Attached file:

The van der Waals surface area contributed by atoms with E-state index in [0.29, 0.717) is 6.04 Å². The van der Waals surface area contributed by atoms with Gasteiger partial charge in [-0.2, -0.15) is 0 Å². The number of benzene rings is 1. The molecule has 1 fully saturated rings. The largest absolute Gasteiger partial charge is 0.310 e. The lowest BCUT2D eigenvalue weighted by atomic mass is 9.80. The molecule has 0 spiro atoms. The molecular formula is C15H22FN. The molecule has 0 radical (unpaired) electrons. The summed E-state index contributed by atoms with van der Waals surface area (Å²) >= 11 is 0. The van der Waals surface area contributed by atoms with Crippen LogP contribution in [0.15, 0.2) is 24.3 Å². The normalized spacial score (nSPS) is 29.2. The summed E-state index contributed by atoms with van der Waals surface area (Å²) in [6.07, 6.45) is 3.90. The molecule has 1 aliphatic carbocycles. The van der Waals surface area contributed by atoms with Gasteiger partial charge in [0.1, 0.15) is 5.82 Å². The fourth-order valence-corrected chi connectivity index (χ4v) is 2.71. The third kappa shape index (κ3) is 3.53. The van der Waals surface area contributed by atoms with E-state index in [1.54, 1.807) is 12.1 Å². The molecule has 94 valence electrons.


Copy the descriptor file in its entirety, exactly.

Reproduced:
The van der Waals surface area contributed by atoms with E-state index in [0.29, 0.717) is 6.04 Å². The van der Waals surface area contributed by atoms with Gasteiger partial charge in [-0.2, -0.15) is 0 Å². The number of benzene rings is 1. The molecule has 1 fully saturated rings. The largest absolute Gasteiger partial charge is 0.310 e. The lowest BCUT2D eigenvalue weighted by atomic mass is 9.80. The molecule has 0 spiro atoms. The molecular formula is C15H22FN. The molecule has 0 radical (unpaired) electrons. The summed E-state index contributed by atoms with van der Waals surface area (Å²) >= 11 is 0. The van der Waals surface area contributed by atoms with Crippen LogP contribution in [0.15, 0.2) is 24.3 Å². The normalized spacial score (nSPS) is 29.2. The summed E-state index contributed by atoms with van der Waals surface area (Å²) in [6.07, 6.45) is 3.90. The molecule has 1 aliphatic carbocycles. The van der Waals surface area contributed by atoms with Gasteiger partial charge in [0.1, 0.15) is 5.82 Å². The fourth-order valence-corrected chi connectivity index (χ4v) is 2.71. The third kappa shape index (κ3) is 3.53. The van der Waals surface area contributed by atoms with E-state index in [1.54, 1.807) is 12.1 Å². The molecule has 94 valence electrons.